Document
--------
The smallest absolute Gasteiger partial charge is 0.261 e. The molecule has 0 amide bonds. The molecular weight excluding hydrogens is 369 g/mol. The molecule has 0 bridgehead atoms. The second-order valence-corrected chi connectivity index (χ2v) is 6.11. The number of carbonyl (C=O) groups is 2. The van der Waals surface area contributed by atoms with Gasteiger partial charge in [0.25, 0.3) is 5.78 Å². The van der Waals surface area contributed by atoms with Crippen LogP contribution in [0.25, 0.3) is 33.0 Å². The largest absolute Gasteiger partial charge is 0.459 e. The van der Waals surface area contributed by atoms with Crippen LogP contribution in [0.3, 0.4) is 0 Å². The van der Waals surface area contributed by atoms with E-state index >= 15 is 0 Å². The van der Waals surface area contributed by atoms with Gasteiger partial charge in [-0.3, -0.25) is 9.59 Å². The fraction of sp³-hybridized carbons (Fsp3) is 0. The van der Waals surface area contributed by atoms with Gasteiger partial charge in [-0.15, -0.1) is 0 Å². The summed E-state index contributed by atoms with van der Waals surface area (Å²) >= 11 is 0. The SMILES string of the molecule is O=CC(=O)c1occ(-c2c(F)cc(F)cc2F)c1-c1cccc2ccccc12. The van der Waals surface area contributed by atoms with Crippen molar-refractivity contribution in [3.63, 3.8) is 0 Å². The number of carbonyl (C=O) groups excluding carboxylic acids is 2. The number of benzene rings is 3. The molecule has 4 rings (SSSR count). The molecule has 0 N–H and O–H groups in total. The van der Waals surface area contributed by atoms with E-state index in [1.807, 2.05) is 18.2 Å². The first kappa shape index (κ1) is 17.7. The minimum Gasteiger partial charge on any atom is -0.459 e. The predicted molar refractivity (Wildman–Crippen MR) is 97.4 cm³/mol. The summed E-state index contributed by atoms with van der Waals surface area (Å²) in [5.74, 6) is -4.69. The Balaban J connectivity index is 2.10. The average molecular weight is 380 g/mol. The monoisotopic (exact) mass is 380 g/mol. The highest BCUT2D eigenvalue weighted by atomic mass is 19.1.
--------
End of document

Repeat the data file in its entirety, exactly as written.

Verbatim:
The smallest absolute Gasteiger partial charge is 0.261 e. The molecule has 0 amide bonds. The molecular weight excluding hydrogens is 369 g/mol. The molecule has 0 bridgehead atoms. The second-order valence-corrected chi connectivity index (χ2v) is 6.11. The number of carbonyl (C=O) groups is 2. The van der Waals surface area contributed by atoms with Gasteiger partial charge in [0.25, 0.3) is 5.78 Å². The van der Waals surface area contributed by atoms with Crippen LogP contribution in [0.25, 0.3) is 33.0 Å². The largest absolute Gasteiger partial charge is 0.459 e. The van der Waals surface area contributed by atoms with Crippen LogP contribution in [0.3, 0.4) is 0 Å². The van der Waals surface area contributed by atoms with E-state index >= 15 is 0 Å². The van der Waals surface area contributed by atoms with Gasteiger partial charge in [-0.3, -0.25) is 9.59 Å². The fraction of sp³-hybridized carbons (Fsp3) is 0. The van der Waals surface area contributed by atoms with Gasteiger partial charge in [-0.15, -0.1) is 0 Å². The summed E-state index contributed by atoms with van der Waals surface area (Å²) >= 11 is 0. The SMILES string of the molecule is O=CC(=O)c1occ(-c2c(F)cc(F)cc2F)c1-c1cccc2ccccc12. The van der Waals surface area contributed by atoms with Crippen molar-refractivity contribution in [3.63, 3.8) is 0 Å². The number of carbonyl (C=O) groups excluding carboxylic acids is 2. The number of benzene rings is 3. The molecule has 4 rings (SSSR count). The molecule has 0 N–H and O–H groups in total. The van der Waals surface area contributed by atoms with E-state index in [1.807, 2.05) is 18.2 Å². The first kappa shape index (κ1) is 17.7. The minimum Gasteiger partial charge on any atom is -0.459 e. The predicted molar refractivity (Wildman–Crippen MR) is 97.4 cm³/mol. The summed E-state index contributed by atoms with van der Waals surface area (Å²) in [5.74, 6) is -4.69. The Balaban J connectivity index is 2.10. The average molecular weight is 380 g/mol. The monoisotopic (exact) mass is 380 g/mol. The highest BCUT2D eigenvalue weighted by atomic mass is 19.1.